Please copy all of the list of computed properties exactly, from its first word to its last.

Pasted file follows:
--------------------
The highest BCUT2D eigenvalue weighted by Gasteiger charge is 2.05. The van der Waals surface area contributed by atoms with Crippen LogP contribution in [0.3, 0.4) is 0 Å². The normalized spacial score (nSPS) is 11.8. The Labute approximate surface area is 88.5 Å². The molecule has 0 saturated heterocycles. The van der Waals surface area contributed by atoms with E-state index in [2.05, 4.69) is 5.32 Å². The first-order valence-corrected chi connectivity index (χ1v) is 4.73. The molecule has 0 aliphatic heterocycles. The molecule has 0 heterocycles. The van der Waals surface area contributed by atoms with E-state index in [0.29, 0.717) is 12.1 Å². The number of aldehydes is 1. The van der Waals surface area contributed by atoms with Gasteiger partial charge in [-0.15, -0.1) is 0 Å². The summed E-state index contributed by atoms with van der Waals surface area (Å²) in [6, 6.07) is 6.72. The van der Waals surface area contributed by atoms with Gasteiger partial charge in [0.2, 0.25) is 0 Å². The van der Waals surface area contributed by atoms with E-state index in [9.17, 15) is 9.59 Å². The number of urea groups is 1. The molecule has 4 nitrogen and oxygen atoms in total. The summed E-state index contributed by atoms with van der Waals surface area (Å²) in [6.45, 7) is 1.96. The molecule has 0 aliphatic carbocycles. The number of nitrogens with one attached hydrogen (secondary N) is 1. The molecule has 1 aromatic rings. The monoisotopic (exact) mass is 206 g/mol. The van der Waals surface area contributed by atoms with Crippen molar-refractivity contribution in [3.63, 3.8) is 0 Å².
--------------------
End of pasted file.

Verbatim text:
The highest BCUT2D eigenvalue weighted by Gasteiger charge is 2.05. The van der Waals surface area contributed by atoms with Crippen LogP contribution in [0.3, 0.4) is 0 Å². The normalized spacial score (nSPS) is 11.8. The Labute approximate surface area is 88.5 Å². The molecule has 0 saturated heterocycles. The van der Waals surface area contributed by atoms with E-state index in [2.05, 4.69) is 5.32 Å². The first-order valence-corrected chi connectivity index (χ1v) is 4.73. The molecule has 0 aliphatic heterocycles. The molecule has 0 heterocycles. The van der Waals surface area contributed by atoms with E-state index in [0.29, 0.717) is 12.1 Å². The number of aldehydes is 1. The van der Waals surface area contributed by atoms with Gasteiger partial charge in [-0.15, -0.1) is 0 Å². The summed E-state index contributed by atoms with van der Waals surface area (Å²) in [6, 6.07) is 6.72. The van der Waals surface area contributed by atoms with Gasteiger partial charge in [0.2, 0.25) is 0 Å². The van der Waals surface area contributed by atoms with E-state index in [9.17, 15) is 9.59 Å². The number of urea groups is 1. The molecule has 4 nitrogen and oxygen atoms in total. The summed E-state index contributed by atoms with van der Waals surface area (Å²) in [6.45, 7) is 1.96. The molecule has 0 aliphatic carbocycles. The number of nitrogens with one attached hydrogen (secondary N) is 1. The molecule has 1 aromatic rings. The monoisotopic (exact) mass is 206 g/mol. The van der Waals surface area contributed by atoms with Crippen molar-refractivity contribution in [3.63, 3.8) is 0 Å².